|4.5 Stars out of 5|
What is so great about this book? Cherryh creates wonderful aliens! The Regul, although allies of humans, are rather revolting creatures--at maturity, they are huge, ungainly creatures who rely on automated sleds to move them around their environment. As younglings, they are neuter, not acquiring a gender until such time as they are the oldest surviving Regul in a group and as younglings they are VERY expendible. Not only their biology, but their psychology is foreign as well--they never forget anything. No need to study, they just see/experience things once and they've got it. The price they pay for this talent is that they have no imagination and are therefore unable to lie (although they seem to be pretty good at working their way around that supposed attribute).
The Mri are a mercenary race, hired by the Regul to fight their battles for them. At the book's beginning, they have been bringing destruction to human colonies. This obviously does not endear them to the humans from those colonies. However, the Mri are much more like humans in biology. Much easier to identify with. But they are a very insular people, very hard to know, as they scorn outsiders and base their lives on honour.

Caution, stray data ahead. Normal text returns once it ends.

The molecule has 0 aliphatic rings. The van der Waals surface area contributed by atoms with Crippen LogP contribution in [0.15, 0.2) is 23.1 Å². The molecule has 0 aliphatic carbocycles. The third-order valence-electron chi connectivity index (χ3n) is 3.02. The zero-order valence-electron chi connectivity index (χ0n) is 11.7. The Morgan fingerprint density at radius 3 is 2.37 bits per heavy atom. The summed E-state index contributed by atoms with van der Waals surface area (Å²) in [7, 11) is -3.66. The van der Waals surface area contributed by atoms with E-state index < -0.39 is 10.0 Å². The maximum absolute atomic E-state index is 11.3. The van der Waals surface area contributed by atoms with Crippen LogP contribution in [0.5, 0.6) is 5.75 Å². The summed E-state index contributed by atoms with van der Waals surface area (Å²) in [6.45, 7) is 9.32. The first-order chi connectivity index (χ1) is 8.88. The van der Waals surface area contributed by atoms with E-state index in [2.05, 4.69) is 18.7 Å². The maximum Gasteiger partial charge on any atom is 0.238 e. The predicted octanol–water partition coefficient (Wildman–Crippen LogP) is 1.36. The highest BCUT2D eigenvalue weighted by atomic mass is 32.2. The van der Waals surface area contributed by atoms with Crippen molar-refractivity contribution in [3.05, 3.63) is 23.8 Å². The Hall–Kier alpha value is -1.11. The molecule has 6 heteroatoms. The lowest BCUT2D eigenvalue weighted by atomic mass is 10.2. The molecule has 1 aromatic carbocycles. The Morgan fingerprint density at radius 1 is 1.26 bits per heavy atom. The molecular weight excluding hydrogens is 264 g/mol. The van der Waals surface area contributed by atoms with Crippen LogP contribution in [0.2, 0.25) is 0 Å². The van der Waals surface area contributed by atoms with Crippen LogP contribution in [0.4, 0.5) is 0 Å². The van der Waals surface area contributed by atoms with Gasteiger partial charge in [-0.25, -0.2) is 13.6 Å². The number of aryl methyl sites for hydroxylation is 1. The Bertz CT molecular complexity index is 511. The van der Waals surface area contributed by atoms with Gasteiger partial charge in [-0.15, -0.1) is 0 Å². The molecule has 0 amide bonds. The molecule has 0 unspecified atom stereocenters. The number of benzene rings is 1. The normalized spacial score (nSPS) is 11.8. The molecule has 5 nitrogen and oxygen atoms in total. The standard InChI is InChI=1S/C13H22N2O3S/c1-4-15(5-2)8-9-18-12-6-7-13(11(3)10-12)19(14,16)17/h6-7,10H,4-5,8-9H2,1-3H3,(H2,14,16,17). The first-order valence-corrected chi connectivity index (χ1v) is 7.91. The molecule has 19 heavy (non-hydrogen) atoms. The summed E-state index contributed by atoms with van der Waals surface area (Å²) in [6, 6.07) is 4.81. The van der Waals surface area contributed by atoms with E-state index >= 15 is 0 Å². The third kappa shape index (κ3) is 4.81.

There are multiple issues addressed in the novel, but the ones which engaged me were (1) what do you do when your allies are revolting to you and your enemies are much more appealing? and (2) Is the universe a safer, better place without Mri or is a universe without Mri a less rich, less interesting place? Is the genocide of a race of murderers okay? I think we all know the answer to that one, but its exploration through the machinations of these 3 species through space is both thought provoking and exciting.
Another happy item for me: the Mri are governed by their She'pan, a woman who makes all the important decisions and directs the warrior class.
I found I could almost taste the soi beverage that the Regul consumed so regularly (not appetizing to humans), smell their dusty body odor and feel the unease with which humans dealt with Regul. Equally, the cold and dry of the Mri desert life was also vivid, as was the tension of dealing with a mysterious and dangerous other. I hope to read this volume again at some point, with fewer interruptions so that I can properly savour the delicious descriptions.